Powell’s press conference after the meeting did not emphasise the hawkish dot plot shift, while he noted that “the most recent inflation readings have been more favorable”, a comment that the market liked.

US CPI Inflation comes in below expectations

US inflation unexpectedly slowed to 3.3% in May, the lowest in three months, compared to 3.4% in April and forecasts of 3.4%. Month-on-month, inflation was 0%.

Inflation eased for food (2.1% vs 2.2%), shelter (5.4% vs 5.5%), transportation (10.5% vs 11.2%) and apparel (0.8% vs 1.3%), while energy costs rose at a faster pace (3.7% vs 2.6%). In an encouraging sign, sticky services inflation softened, falling from 5.3% YoY to 5.2%.

That softness was evident among core inflation too. Core inflation, which excludes volatile categories like food and energy, slowed to 3.4%, the lowest rate since April 2021 and below consensus forecasts of 3.5%. On a monthly basis, core inflation fell to 0.2% from 0.3% (versus 0.3% expected).

Later in the week, US PPI, which measures wholesale inflation, was shown to have fallen by 0.2% MoM in May, following a rise of 0.5% in April. Goods prices fell by 0.8%, the biggest fall since October 2023, energy prices also fell, -4.8%, while services prices were unchanged, after rising by 0.6% in April.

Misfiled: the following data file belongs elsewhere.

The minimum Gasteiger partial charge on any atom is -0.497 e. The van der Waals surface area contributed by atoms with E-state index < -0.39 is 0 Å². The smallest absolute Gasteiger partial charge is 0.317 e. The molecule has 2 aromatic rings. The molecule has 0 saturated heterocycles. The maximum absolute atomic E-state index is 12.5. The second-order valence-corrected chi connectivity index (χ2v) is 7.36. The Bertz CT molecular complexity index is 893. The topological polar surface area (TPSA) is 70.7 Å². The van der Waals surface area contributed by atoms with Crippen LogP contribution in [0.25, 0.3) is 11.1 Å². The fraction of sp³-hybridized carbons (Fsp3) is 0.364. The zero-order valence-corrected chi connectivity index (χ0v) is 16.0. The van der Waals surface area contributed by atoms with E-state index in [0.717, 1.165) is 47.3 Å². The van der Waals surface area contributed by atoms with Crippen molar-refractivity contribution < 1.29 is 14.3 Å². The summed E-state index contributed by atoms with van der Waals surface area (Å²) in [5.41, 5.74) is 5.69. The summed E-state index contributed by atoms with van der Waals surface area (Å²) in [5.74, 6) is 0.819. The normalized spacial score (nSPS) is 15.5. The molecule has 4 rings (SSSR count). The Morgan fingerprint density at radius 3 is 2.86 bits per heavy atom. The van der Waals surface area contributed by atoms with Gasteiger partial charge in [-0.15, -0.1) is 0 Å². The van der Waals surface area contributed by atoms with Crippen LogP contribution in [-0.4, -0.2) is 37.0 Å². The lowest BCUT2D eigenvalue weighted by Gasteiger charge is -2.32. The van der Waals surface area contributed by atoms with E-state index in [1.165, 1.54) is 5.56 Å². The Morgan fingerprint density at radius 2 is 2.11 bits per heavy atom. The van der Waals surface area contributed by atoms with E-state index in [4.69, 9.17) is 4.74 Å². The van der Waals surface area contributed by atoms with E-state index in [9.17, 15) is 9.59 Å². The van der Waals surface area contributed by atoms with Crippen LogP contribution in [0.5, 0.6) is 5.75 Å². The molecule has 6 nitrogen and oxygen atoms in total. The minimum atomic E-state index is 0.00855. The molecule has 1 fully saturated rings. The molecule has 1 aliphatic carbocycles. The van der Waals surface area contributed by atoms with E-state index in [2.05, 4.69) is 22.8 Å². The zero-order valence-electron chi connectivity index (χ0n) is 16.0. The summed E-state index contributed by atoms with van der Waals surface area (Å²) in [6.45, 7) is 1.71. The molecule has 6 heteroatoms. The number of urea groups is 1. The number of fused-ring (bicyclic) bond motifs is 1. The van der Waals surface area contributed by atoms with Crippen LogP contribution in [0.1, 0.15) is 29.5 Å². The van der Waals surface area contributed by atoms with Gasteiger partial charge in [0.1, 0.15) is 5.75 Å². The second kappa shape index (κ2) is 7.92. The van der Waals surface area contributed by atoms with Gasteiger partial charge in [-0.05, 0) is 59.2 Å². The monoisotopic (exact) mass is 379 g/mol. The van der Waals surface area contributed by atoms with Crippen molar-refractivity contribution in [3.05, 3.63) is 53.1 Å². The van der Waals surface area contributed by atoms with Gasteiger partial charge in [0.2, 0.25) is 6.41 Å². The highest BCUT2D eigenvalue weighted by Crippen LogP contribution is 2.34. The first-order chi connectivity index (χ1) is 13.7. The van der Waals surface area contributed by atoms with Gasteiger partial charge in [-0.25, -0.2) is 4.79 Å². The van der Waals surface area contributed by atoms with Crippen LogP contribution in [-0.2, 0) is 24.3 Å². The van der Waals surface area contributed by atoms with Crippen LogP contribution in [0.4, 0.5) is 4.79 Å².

In all, the data raised hopes that US price pressures are alleviating again after an uptick through Q1.

UK economy gets stuck in the mud as the general election approaches

UK GDP growth was flat in April, after coming in at +0.4% in March. One reason for that is a rainy spell which appeared to curtail retail sales and construction. Manufacturing output fell more sharply than expected, by 1.4%, due to weakness in pharmaceuticals and the production of food, beverages and tobacco, while services grew by 0.2%, driven by computer programming, consulting and publishing.

Beyond the weather, tight monetary policy is also dampening prospects, with interest rates at a 16-year high evidently weighing on consumer and corporate finances.

The labour market showed signs of a slowing in Q2, with the unemployment rate at its highest level in two-and-a-half years (4.4% in April) and the number of job vacancies continuing to fall.

The market sees 1-2 rate cuts for the BoE in 2024, the first not before this summer.

Additional tariffs on imported Chinese EV

As announced last month in the Weekly Investment Insights, the United States has raised its tariffs on Chinese EV imports from 25% to 100%, and now Europe is playing a similar card. In addition to the 10% tariff already applied on Chinese EVs, the European Commission has notified carmakers that it will apply additional tariffs of up to 38% on imported Chinese electric vehicles from next month.